The lives of a gloomy fisherman and his young daughter are shaken up when a mysterious, aquatically inclined woman suddenly appears in their small Irish town. Colin Farrell and Stephen Rea star in a film that's a fine return to form for director Neil Jordan. (Recommended)
Fantasy is never just escape in the films of Irish writer-director Neil Jordan. It enlarges, rises above, dips way below reality and redeems the sorrowful life -- or, in the words of one smart, plucky and imaginative little girl in Jordan’s new movie Ondine, "the world we have to live in."
That world is plenty fraught for Annie (a cheekily assured Alison Barry), whose compromised liver forces her to get about in a wheelchair. Her alcoholic mother (Dervla Kirwan) lives with a similarly sodden boyfriend, but she vehemently withholds joint custody from Annie's father, Syracuse (Colin Farrell), a fisherman and former lush himself who stopped drinking to care for the daughter he adores.
In every other respect, Syracuse lives in a well of self-imposed loneliness. Delectable even when hidden beneath a woolly cap, lank hair and a depressive's mumble, Farrell brings to Syracuse the bad-little-boy-lost vulnerability that has endeared the actor to women of all ages.
Where Syracuse has all but given up on life, his daughter, like all quality kids who worship at the altar of Lewis Carroll, brings to her dreary reality a cheerfully instinctive acceptance of the hazy boundaries between the everyday and the magical. So when a lithe maiden with a funny accent pitches up in Syracuse's otherwise empty fishing net, coughing seawater, Annie recognizes her at once as the selkie of Irish legend. A hybrid creature well known to fans of John Sayles' lovely 1994 movie The Secret of Roan Inish, the selkie sheds her seal coat to venture ashore. There, willy-nilly, she ratchets up the drama in a glum community that doesn't exactly put out the welcome mat for uninvited guests, let alone ones who go braless and dripping with erotic promise.
Seducing an abundance of fish into Syracuse's nets with songs of longing and desire, Ondine (played by Polish actress Alicja Bachleda, who has a son with Farrell) restores to the fisherman the luck and libido that have long gone missing in his life. But she also brings trouble in spades, including a car crash, a potential drowning and a tall, dark stranger with thin lips and a tendency to lurk. Who is he? And, for that matter, who is Ondine -- no happy camper herself, for all her apparently supernatural powers of healing?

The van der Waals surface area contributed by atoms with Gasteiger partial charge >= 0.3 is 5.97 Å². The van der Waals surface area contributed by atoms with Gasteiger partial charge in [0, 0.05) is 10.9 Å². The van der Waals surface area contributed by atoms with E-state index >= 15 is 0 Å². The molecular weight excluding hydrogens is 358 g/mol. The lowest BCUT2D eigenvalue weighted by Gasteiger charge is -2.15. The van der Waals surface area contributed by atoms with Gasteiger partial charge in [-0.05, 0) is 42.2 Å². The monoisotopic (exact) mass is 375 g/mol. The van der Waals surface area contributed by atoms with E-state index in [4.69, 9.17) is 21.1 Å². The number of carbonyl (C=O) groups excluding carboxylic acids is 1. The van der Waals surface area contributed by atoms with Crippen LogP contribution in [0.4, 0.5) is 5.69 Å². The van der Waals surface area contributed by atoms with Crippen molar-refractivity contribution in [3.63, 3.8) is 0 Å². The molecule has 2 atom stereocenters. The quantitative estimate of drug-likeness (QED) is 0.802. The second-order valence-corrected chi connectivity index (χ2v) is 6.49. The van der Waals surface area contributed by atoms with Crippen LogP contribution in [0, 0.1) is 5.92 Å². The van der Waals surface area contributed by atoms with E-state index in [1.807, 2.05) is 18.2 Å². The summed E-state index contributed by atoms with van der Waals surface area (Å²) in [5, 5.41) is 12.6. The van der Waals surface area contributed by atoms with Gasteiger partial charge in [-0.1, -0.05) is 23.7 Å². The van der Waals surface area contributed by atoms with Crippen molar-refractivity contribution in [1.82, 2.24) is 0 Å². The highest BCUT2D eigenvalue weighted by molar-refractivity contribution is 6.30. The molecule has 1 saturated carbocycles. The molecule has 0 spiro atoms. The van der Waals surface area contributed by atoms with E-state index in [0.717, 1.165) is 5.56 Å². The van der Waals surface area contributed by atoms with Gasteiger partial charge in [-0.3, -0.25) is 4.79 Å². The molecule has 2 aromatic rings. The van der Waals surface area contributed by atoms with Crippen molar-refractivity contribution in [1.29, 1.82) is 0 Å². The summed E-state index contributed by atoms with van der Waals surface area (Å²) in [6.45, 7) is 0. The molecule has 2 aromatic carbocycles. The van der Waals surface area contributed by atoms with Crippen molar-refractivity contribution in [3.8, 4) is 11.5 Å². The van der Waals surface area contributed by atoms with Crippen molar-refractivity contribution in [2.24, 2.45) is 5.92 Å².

Jordan made Ondine on the fly when a planned studio project was stalled by the Hollywood writers' strike in 2007. The delay may bear out those claims about the luck of the Irish, for the director has done his best work close to home and with a manageable budget. No Hollywood picture he has ever made, including the ponderous Anne Rice adaptation Interview with the Vampire and the biopic Michael Collins (whose only magic lay in its retooling of a vicious IRA thug into a hero of resistance), has ever come close to the vibrant romanticism or the alluringly ambiguous sexuality of his small films (Mona Lisa and the huge hit The Crying Game) or to the muscular intelligence of The Butcher Boy -- or to the risky incandescence of his best and least ballyhooed film, The Miracle, which plays dangerously with the boundaries of motherhood and incest.
Ondine is not Jordan's best work by any means, but it's a happy return to form after the dreadful 2007 Jodie Foster vehicle The Brave One. Gorgeously filmed by the legendary cinematographer Christopher Doyle (a wizard with underwater cameras and natural light) in and around the working fishing town where the director lives, Ondine plumbs the country's most resonant fairy tale and plays impishly along the borders of postcard fantasies of Ireland. Reality bites here too, though: The misty streets and choppy seas of this fishing village, becalmed by an obsolete economy, are glimpsed through a boozy blue-green haze or through the rheumy eyes of a disenchanted local priest (Stephen Rea, underplaying madly as usual) who's grown as lonely as the Maytag man since his parishioners abandoned the confessional for the 12-step meeting.
No one gets to play God in this intensely secular yet deeply spiritual tale of ruin and redemption. Yet it's the priest who ends up as a practical savior -- who believes we must save ourselves. "Misery is easy," he tells Syracuse at his lowest ebb. "It’s happiness you have to work at."
Like Annie, the good father clings to a belief in humanity in all its bedraggled limitations, in the importance of facing up to truths both real and fantastic, and in the power of love to heal the most wounded soul. (Recommended)